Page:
February 6, 2024 | Main Spotlight: Advancing Equity with Micromobility | Marta Olmos, Associate Manager of Content and Communications |
Young women walk past parked e-scooters in Charlotte, N.C.
How do you get around your community? The answer to that question depends on a lot of factors—where your town or city is located, where you live in relation to the downtown core, and even the average weather patterns in your region—but one of the most significant is your socioeconomic status. Research has shown that wealthier people are more likely to use private cars while economically-disadvantaged people are more likely to rely on public transit, biking, and walking.
Bike- and scooter-share programs have risen sharply over the past few years. Previously the domain of larger cities, Americans now ride shared e-bikes and e-scooters in communities across the nation. As of June 30, 2023, bikeshare systems serve 107 cities and e-scooter systems serve 156 cities. Many argue that these micromobility programs can fill the gaps left by traditional public transit and improve community connectivity. Surveys have found that they primarily replace walking trips, but they can also be replacements for public transit, ride-hailing, and private cars.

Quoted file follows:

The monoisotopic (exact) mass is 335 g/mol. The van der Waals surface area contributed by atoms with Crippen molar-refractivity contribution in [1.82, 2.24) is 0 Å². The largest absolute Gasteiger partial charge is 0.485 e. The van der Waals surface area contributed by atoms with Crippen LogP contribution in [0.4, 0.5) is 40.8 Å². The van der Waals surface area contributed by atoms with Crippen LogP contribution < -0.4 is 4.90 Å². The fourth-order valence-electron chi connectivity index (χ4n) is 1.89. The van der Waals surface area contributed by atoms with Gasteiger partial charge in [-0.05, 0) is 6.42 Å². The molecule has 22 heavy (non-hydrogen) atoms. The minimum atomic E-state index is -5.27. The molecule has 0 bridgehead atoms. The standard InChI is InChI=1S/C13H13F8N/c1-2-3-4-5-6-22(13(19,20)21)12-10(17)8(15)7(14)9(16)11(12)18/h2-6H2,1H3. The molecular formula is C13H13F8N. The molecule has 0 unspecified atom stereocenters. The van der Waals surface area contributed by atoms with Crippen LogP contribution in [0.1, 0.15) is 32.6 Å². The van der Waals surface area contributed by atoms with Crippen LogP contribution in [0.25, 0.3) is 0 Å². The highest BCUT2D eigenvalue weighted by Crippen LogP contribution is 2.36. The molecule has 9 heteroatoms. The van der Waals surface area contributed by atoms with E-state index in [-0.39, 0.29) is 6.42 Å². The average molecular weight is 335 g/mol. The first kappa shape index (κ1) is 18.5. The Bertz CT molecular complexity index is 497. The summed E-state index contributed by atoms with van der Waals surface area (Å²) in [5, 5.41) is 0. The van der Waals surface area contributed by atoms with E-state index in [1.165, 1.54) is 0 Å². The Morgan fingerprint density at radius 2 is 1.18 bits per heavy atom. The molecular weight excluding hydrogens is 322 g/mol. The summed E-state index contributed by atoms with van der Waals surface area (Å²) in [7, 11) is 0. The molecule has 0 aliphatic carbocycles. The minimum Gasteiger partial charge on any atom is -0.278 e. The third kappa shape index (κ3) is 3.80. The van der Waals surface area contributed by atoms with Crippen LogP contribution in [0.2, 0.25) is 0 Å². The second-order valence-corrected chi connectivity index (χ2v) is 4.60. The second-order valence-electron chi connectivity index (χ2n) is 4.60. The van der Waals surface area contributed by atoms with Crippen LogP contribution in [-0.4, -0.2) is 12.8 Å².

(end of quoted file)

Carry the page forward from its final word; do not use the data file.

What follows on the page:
New research shows that low-income people increasingly use micromobility systems to connect with public transit and support car-free lifestyles, making them important tools for equity and economic growth. Main Streets across the country have already begun adopting and embracing micromobility systems—can they use them to advance equity as well?
Micromobility and Income
Financial needs have a big impact on the ways that people use micromobility services. Research from the Monash Institute of Transport Studies explored a program called Lime Access, which subsidized e-scooter access for low-income riders. They found striking differences in the ways that Lime Access riders used the service compared to full-price riders.
Lime Access riders were more likely to use the service for essential trips, like grocery shopping and medical appointments, compared to full-price riders who primarily used it for social and recreational outings. These riders were also more likely to link their trips up with public transit.
Perhaps most importantly, the study found that micromobility is a suitable supplement, along with public transit, to support a car-free lifestyle. Half of the Lime Access riders said that one of the benefits of Lime is that it lets them “get somewhere without a car.” According to the Bureau of Transportation Statistics, the average annual cost of owning and operating a car in 2022 was around $11,000. Median income in the United States is $74,580, meaning that a single car costs the median household almost 15 percent of their income. For low-income families, that burden is even higher.